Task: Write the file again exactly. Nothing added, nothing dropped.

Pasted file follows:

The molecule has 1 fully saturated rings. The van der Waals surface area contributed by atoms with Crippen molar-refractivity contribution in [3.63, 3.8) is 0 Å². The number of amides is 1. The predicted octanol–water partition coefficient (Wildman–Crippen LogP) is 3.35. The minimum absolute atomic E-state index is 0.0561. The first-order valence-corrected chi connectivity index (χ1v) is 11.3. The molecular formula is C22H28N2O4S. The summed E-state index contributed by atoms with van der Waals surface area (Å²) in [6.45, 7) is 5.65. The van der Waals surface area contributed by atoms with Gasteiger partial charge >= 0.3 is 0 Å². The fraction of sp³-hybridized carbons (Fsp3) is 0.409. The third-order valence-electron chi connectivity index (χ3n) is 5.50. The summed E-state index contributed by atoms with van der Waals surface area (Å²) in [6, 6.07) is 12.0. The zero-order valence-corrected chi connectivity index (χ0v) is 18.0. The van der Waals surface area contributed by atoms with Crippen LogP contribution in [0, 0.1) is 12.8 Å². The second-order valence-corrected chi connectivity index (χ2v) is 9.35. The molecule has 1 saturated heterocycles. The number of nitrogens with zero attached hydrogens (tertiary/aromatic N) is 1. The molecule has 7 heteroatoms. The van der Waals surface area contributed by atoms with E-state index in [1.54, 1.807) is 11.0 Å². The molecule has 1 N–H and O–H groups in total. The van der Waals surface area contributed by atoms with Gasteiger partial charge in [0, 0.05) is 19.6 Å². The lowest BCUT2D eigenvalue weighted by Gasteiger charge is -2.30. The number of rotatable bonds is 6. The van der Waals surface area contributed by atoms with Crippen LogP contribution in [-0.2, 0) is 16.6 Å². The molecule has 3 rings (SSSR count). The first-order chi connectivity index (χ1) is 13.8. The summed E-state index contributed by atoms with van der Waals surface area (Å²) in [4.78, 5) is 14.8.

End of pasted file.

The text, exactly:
The molecule has 1 fully saturated rings. The van der Waals surface area contributed by atoms with Crippen molar-refractivity contribution in [3.63, 3.8) is 0 Å². The number of amides is 1. The predicted octanol–water partition coefficient (Wildman–Crippen LogP) is 3.35. The minimum absolute atomic E-state index is 0.0561. The first-order valence-corrected chi connectivity index (χ1v) is 11.3. The molecular formula is C22H28N2O4S. The summed E-state index contributed by atoms with van der Waals surface area (Å²) in [6.45, 7) is 5.65. The van der Waals surface area contributed by atoms with Gasteiger partial charge >= 0.3 is 0 Å². The fraction of sp³-hybridized carbons (Fsp3) is 0.409. The third-order valence-electron chi connectivity index (χ3n) is 5.50. The summed E-state index contributed by atoms with van der Waals surface area (Å²) in [6, 6.07) is 12.0. The zero-order valence-corrected chi connectivity index (χ0v) is 18.0. The van der Waals surface area contributed by atoms with Crippen LogP contribution in [0, 0.1) is 12.8 Å². The second-order valence-corrected chi connectivity index (χ2v) is 9.35. The molecule has 1 saturated heterocycles. The number of nitrogens with zero attached hydrogens (tertiary/aromatic N) is 1. The molecule has 7 heteroatoms. The van der Waals surface area contributed by atoms with E-state index in [1.54, 1.807) is 11.0 Å². The molecule has 1 N–H and O–H groups in total. The van der Waals surface area contributed by atoms with Gasteiger partial charge in [0, 0.05) is 19.6 Å². The lowest BCUT2D eigenvalue weighted by Gasteiger charge is -2.30. The number of rotatable bonds is 6. The van der Waals surface area contributed by atoms with Crippen LogP contribution in [-0.2, 0) is 16.6 Å². The molecule has 3 rings (SSSR count). The first-order chi connectivity index (χ1) is 13.8. The summed E-state index contributed by atoms with van der Waals surface area (Å²) in [4.78, 5) is 14.8.